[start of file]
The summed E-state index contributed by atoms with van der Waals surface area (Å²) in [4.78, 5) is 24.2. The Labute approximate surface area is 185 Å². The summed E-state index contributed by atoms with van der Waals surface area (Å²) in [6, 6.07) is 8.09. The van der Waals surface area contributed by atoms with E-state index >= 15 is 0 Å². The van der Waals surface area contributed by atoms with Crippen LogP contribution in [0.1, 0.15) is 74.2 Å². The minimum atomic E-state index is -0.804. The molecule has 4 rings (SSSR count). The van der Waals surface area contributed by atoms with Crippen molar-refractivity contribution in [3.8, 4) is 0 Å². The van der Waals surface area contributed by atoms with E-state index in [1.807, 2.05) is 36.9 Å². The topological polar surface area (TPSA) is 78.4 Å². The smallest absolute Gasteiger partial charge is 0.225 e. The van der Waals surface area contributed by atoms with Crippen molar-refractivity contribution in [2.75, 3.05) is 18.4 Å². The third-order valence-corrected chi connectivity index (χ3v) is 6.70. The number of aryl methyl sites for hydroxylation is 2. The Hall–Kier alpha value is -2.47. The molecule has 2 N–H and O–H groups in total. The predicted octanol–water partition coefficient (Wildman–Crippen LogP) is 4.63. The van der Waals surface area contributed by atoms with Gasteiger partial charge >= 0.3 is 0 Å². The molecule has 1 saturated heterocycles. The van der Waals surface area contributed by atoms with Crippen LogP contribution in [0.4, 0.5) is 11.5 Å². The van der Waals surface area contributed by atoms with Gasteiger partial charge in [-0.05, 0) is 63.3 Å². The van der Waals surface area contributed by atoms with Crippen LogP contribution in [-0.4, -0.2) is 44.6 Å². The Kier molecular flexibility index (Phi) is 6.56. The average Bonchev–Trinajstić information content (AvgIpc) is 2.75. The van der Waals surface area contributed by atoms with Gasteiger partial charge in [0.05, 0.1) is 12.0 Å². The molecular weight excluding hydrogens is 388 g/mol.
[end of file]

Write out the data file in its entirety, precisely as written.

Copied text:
The summed E-state index contributed by atoms with van der Waals surface area (Å²) in [4.78, 5) is 24.2. The Labute approximate surface area is 185 Å². The summed E-state index contributed by atoms with van der Waals surface area (Å²) in [6, 6.07) is 8.09. The van der Waals surface area contributed by atoms with E-state index >= 15 is 0 Å². The van der Waals surface area contributed by atoms with Crippen LogP contribution in [0.1, 0.15) is 74.2 Å². The minimum atomic E-state index is -0.804. The molecule has 4 rings (SSSR count). The van der Waals surface area contributed by atoms with Crippen molar-refractivity contribution in [3.8, 4) is 0 Å². The van der Waals surface area contributed by atoms with E-state index in [1.807, 2.05) is 36.9 Å². The topological polar surface area (TPSA) is 78.4 Å². The smallest absolute Gasteiger partial charge is 0.225 e. The van der Waals surface area contributed by atoms with Crippen molar-refractivity contribution in [2.75, 3.05) is 18.4 Å². The third-order valence-corrected chi connectivity index (χ3v) is 6.70. The number of aryl methyl sites for hydroxylation is 2. The Hall–Kier alpha value is -2.47. The molecule has 2 N–H and O–H groups in total. The predicted octanol–water partition coefficient (Wildman–Crippen LogP) is 4.63. The van der Waals surface area contributed by atoms with Gasteiger partial charge >= 0.3 is 0 Å². The molecule has 1 saturated heterocycles. The van der Waals surface area contributed by atoms with Crippen LogP contribution in [0.4, 0.5) is 11.5 Å². The van der Waals surface area contributed by atoms with Gasteiger partial charge in [-0.05, 0) is 63.3 Å². The van der Waals surface area contributed by atoms with Crippen LogP contribution in [-0.4, -0.2) is 44.6 Å². The Kier molecular flexibility index (Phi) is 6.56. The average Bonchev–Trinajstić information content (AvgIpc) is 2.75. The van der Waals surface area contributed by atoms with Gasteiger partial charge in [0.05, 0.1) is 12.0 Å². The molecular weight excluding hydrogens is 388 g/mol.